Jonah Bible Commentary: Interview with Kevin Youngblood

Kevin Youngblood (PhD, Southern Baptist Theological Seminary) is Associate Professor of Bible and Religion at Harding University.

1. What previous research and/or personal interests led you to this project and helped prepare you to write this commentary on Jonah?

I first became interested in Jonah when I translated it as a student in college for my first Hebrew readings course. The book came to life for me when I was able to see all of the rhetorical and literary devices often only discernible in the original language. My doctoral studies in OT interpretation (Septuagint) and text linguistics with Professor Peter J. Gentry equipped me with many more tools for even greater insight into the genius of this literary master piece. When Daniel Block, Editor in Chief for the Zondervan Exegetical Commentary on the OT, invited me to contribute a volume to the series and serve on the editorial board, Jonah was one of the books we all decided should be part of the series debut. I volunteered to submit a sample of how to handle Hebrew narrative for the series, made Jonah my test case, and ultimately wound up writing the entire volume.

2. Who is the intended audience for this commentary? Would it benefit pastors? professors? students? lay Christians in the local church?

The goal of the commentary is to make the latest insights of biblical scholarship, especially in the areas of text linguistics and discourse analysis, accessible to pastors, Bible class teachers, and interested Bible students. The editorial board and authors make a special effort to either avoid technical language or, where it cannot be avoided, explain it very simply and succinctly, and to maintain an emphasis on the book’s primary message to both the original audience and the contemporary one. We really want the insights we enjoy as handlers of the Hebrew text to become available to the church as a whole. Therefore our primary target audience includes pastors, church leaders, seminary students, and Bible class teachers. Scholars have also been receptive to the early volumes in the series due to the attention to cutting edge research and insights as well as the methodological distinctiveness of our linguistic/literary approach.

3. What is unique about this commentary? What contribution does it make to studies of Jonah?

The consistent application of discourse analysis to the entirety of the Book of Jonah is the first unique feature of the commentary. In addition, I tried to draw insights from some lesser known but nonetheless insightful resources such as T. A. Perry’s delightful treatment in “The Honeymoon Is Over: Jonah’s Argument with God” and a little known, seldom referenced article by Isaac Kikiwada and Arthur Quinn on the relationship between Jonah and Genesis 1-11. Bringing these resources to light by letting them inform my own treatment brings much needed and deserved attention to these generally overlooked works. I also think that concluding each exegetical unit with a discussion of the unit’s canonical and practical significance helps to locate Jonah both in the Christian Bible and in the Christian life – two emphases seldom found in traditional biblical commentaries.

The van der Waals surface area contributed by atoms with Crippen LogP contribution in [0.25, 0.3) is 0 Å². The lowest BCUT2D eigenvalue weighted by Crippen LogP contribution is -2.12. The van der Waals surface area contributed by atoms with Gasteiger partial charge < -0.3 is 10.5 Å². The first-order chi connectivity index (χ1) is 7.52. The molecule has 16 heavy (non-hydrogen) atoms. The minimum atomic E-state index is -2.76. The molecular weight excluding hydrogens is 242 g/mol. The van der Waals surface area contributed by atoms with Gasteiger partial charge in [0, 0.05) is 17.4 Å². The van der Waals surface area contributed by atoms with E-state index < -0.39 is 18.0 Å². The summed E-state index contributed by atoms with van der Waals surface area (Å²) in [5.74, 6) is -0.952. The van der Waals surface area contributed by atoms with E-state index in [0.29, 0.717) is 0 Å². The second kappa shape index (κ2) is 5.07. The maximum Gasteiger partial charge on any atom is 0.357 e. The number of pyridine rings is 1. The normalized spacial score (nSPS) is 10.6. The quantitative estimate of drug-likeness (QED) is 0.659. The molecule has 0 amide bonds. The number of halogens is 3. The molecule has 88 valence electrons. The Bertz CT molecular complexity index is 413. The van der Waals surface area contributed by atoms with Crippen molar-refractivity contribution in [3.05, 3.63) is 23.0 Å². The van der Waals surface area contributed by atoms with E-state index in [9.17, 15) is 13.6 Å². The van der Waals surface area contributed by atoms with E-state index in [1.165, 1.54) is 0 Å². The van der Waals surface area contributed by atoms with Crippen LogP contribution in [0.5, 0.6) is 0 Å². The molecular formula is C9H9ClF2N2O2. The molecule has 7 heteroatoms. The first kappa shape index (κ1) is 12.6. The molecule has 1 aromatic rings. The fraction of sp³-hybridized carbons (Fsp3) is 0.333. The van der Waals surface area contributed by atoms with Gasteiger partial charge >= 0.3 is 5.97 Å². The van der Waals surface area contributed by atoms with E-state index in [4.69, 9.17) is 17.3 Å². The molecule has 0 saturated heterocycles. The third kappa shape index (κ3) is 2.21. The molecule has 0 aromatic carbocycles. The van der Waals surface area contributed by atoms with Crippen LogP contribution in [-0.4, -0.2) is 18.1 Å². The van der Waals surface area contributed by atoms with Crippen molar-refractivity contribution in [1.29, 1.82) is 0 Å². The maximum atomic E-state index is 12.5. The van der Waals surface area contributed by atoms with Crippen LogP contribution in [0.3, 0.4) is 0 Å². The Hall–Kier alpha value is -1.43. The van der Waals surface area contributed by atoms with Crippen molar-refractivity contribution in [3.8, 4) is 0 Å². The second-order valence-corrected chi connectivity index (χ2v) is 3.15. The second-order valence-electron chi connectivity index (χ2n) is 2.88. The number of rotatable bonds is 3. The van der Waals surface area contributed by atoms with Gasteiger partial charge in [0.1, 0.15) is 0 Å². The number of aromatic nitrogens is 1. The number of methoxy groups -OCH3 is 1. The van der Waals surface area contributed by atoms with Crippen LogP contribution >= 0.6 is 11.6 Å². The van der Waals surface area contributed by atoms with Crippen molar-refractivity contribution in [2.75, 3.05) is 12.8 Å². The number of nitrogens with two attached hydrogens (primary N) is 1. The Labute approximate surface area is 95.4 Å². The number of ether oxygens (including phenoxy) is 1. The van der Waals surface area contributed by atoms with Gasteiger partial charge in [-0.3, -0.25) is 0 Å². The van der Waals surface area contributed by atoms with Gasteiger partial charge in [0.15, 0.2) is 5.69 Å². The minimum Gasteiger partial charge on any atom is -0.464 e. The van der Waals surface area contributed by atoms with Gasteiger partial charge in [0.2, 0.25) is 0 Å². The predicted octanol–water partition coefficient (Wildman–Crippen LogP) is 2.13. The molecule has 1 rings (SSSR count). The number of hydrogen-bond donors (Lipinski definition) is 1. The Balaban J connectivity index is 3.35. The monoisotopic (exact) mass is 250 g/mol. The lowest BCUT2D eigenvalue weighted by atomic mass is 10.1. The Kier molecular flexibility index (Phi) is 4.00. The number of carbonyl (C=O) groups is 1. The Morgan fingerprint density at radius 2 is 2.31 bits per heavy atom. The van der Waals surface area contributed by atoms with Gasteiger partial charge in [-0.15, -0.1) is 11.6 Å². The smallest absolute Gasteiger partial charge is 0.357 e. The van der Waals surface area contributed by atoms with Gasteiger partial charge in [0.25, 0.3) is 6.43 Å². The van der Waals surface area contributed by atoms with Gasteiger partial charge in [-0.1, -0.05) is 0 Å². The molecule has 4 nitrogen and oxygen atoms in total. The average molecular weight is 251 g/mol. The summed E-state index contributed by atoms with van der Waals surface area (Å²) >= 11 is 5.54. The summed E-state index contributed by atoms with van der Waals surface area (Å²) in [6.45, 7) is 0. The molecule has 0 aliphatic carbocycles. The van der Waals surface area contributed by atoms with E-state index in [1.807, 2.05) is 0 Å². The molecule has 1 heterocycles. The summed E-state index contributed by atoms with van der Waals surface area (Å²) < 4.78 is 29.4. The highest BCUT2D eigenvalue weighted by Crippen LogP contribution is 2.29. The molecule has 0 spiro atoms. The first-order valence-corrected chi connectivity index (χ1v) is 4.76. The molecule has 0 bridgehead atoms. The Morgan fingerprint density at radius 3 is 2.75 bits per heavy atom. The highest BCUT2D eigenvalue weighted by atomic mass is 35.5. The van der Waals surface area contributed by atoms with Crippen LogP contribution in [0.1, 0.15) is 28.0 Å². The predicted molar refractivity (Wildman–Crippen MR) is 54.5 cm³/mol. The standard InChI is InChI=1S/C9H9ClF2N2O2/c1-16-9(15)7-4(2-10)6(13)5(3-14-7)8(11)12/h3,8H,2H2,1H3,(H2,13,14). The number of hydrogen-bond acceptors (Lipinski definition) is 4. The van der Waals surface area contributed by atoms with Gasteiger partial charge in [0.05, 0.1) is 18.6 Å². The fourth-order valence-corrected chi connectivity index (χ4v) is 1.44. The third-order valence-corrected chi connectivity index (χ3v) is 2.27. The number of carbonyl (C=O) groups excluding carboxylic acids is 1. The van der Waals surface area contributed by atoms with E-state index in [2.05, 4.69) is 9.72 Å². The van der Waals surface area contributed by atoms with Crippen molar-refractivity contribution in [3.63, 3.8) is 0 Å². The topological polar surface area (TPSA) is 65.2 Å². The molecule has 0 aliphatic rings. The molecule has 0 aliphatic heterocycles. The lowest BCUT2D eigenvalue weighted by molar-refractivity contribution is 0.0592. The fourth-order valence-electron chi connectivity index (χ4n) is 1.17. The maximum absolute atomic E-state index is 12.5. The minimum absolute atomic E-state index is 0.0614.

4. What section or passage of this commentary was particularly memorable to research and write? Why?

Jonah by Jami al-Tavarikh

Jonah by Jami al-Tavarikh

I especially enjoyed and struggled with Jonah 4:5-11. This concluding section of the book has always puzzled me. It’s hard to know exactly what Elohim’s point is with the object lesson involving the plant, the worm, the sun, and the wind, but writing this commentary really forced me to think about the significance of this final exchange between Elohim and Jonah in light of the entire book. I found that once I understood the author’s penchant for genre manipulation and his decision to parody the well known commission narrative genre, the meaning of this final unit of the book opened up to me. The experience resulted in a deepening of my own understanding and of my own ability to relate appropriately to the God whose mercy knows no bounds, especially those that separate me from my most dreaded enemies.

5. What personally edified you in writing this commentary, increasing your affections for Christ?

I was continually amazed by YHWH’s patience, and even playfulness, with Jonah. YHWH brilliantly balances Jonah’s severity, depression, and anger with a gentle playfulness that encourages both Jonah and the reader to take ourselves less seriously and God more seriously. Seeing YHWH in this light renewed my appreciation for many of the occasions when Jesus revealed this side of God in his own ministry, especially in his dealings with certain priests and certain Pharisees whose concern for their own and their people’s survival sometimes blinded them to the larger mission of God.

6. Besides your commentary, what are your top recommended books (commentaries or otherwise) on Jonah?

Jonathon Magonet’s “Studies in the Book of Jonah”

T. A. Perry’s The Honeymoon Is Over: Jonah’s Argument with God

And for technical issues I recommend Jack Sasson’s Jonah in the Anchor Bible Commentary

7. What’s next for you? What project are you currently working on? How can people follow your work and ministry?

I am currently working on the Lamentations volume in this same ZECOT (Zondervan Exegetical Commentary on the OT) series as well as on a separate commentary on the Septuagint version of Lamentations for the NETS (New English Translation of the Septuagint) Commentary series to be published by Scholars Press.

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